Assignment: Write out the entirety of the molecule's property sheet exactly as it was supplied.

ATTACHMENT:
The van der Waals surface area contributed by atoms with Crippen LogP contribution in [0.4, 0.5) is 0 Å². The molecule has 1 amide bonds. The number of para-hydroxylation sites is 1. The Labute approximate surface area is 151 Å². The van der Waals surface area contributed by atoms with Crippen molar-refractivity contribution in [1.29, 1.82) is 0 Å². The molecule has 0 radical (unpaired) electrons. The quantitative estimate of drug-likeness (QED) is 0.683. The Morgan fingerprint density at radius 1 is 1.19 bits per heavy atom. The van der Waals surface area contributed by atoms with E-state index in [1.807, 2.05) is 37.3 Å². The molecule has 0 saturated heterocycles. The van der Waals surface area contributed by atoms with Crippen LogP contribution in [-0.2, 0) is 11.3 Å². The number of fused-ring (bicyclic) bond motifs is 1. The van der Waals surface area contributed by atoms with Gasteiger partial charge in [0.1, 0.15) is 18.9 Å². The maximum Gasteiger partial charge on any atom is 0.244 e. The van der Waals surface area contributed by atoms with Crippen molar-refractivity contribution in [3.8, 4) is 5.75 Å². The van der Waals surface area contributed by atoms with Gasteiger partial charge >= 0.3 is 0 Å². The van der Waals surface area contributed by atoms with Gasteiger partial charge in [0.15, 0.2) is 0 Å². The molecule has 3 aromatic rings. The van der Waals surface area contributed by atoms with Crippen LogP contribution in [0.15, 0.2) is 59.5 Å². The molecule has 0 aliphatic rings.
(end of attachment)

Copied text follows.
The van der Waals surface area contributed by atoms with Crippen LogP contribution in [0.4, 0.5) is 0 Å². The molecule has 1 amide bonds. The number of para-hydroxylation sites is 1. The Labute approximate surface area is 151 Å². The van der Waals surface area contributed by atoms with Crippen molar-refractivity contribution in [1.29, 1.82) is 0 Å². The molecule has 0 radical (unpaired) electrons. The quantitative estimate of drug-likeness (QED) is 0.683. The Morgan fingerprint density at radius 1 is 1.19 bits per heavy atom. The van der Waals surface area contributed by atoms with E-state index in [1.807, 2.05) is 37.3 Å². The molecule has 0 saturated heterocycles. The van der Waals surface area contributed by atoms with Crippen LogP contribution in [-0.2, 0) is 11.3 Å². The number of fused-ring (bicyclic) bond motifs is 1. The van der Waals surface area contributed by atoms with Gasteiger partial charge in [0.1, 0.15) is 18.9 Å². The maximum Gasteiger partial charge on any atom is 0.244 e. The van der Waals surface area contributed by atoms with Crippen molar-refractivity contribution in [3.8, 4) is 5.75 Å². The van der Waals surface area contributed by atoms with Gasteiger partial charge >= 0.3 is 0 Å². The van der Waals surface area contributed by atoms with Gasteiger partial charge in [0.15, 0.2) is 0 Å². The molecule has 3 aromatic rings. The van der Waals surface area contributed by atoms with Crippen LogP contribution in [0.15, 0.2) is 59.5 Å². The molecule has 0 aliphatic rings.